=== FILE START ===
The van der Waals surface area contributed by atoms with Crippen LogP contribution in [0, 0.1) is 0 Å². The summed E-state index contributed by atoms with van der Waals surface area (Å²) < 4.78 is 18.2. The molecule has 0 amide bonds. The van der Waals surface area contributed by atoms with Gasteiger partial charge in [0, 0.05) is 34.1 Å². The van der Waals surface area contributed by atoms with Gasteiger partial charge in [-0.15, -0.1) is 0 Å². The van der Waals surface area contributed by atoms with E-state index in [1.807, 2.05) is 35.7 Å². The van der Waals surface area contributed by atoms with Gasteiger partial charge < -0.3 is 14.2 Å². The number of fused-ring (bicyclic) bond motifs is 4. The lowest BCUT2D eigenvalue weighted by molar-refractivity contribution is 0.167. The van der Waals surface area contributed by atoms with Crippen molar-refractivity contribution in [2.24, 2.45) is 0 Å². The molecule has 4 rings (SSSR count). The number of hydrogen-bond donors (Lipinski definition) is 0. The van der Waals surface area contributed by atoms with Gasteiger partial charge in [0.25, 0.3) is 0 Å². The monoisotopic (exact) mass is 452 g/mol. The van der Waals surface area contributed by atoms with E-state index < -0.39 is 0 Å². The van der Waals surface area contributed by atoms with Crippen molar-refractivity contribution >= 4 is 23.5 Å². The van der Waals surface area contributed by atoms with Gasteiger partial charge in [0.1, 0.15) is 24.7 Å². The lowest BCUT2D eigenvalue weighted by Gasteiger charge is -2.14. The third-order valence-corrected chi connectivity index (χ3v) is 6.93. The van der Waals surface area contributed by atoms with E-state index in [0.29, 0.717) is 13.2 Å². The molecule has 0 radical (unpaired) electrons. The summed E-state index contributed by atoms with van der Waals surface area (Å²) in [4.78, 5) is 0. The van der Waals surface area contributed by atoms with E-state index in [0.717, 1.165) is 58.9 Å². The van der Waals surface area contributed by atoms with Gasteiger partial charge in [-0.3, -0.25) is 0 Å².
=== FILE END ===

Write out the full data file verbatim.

The van der Waals surface area contributed by atoms with Crippen LogP contribution in [0, 0.1) is 0 Å². The summed E-state index contributed by atoms with van der Waals surface area (Å²) < 4.78 is 18.2. The molecule has 0 amide bonds. The van der Waals surface area contributed by atoms with Gasteiger partial charge in [0, 0.05) is 34.1 Å². The van der Waals surface area contributed by atoms with Gasteiger partial charge in [-0.15, -0.1) is 0 Å². The van der Waals surface area contributed by atoms with E-state index in [1.807, 2.05) is 35.7 Å². The van der Waals surface area contributed by atoms with Gasteiger partial charge < -0.3 is 14.2 Å². The number of fused-ring (bicyclic) bond motifs is 4. The lowest BCUT2D eigenvalue weighted by molar-refractivity contribution is 0.167. The van der Waals surface area contributed by atoms with Crippen molar-refractivity contribution in [2.24, 2.45) is 0 Å². The molecule has 4 rings (SSSR count). The number of hydrogen-bond donors (Lipinski definition) is 0. The van der Waals surface area contributed by atoms with Gasteiger partial charge in [0.25, 0.3) is 0 Å². The monoisotopic (exact) mass is 452 g/mol. The van der Waals surface area contributed by atoms with E-state index < -0.39 is 0 Å². The van der Waals surface area contributed by atoms with Crippen molar-refractivity contribution >= 4 is 23.5 Å². The van der Waals surface area contributed by atoms with Gasteiger partial charge in [0.1, 0.15) is 24.7 Å². The lowest BCUT2D eigenvalue weighted by Gasteiger charge is -2.14. The third-order valence-corrected chi connectivity index (χ3v) is 6.93. The van der Waals surface area contributed by atoms with E-state index in [0.29, 0.717) is 13.2 Å². The molecule has 0 radical (unpaired) electrons. The summed E-state index contributed by atoms with van der Waals surface area (Å²) in [4.78, 5) is 0. The van der Waals surface area contributed by atoms with E-state index in [0.717, 1.165) is 58.9 Å². The van der Waals surface area contributed by atoms with Gasteiger partial charge in [-0.3, -0.25) is 0 Å².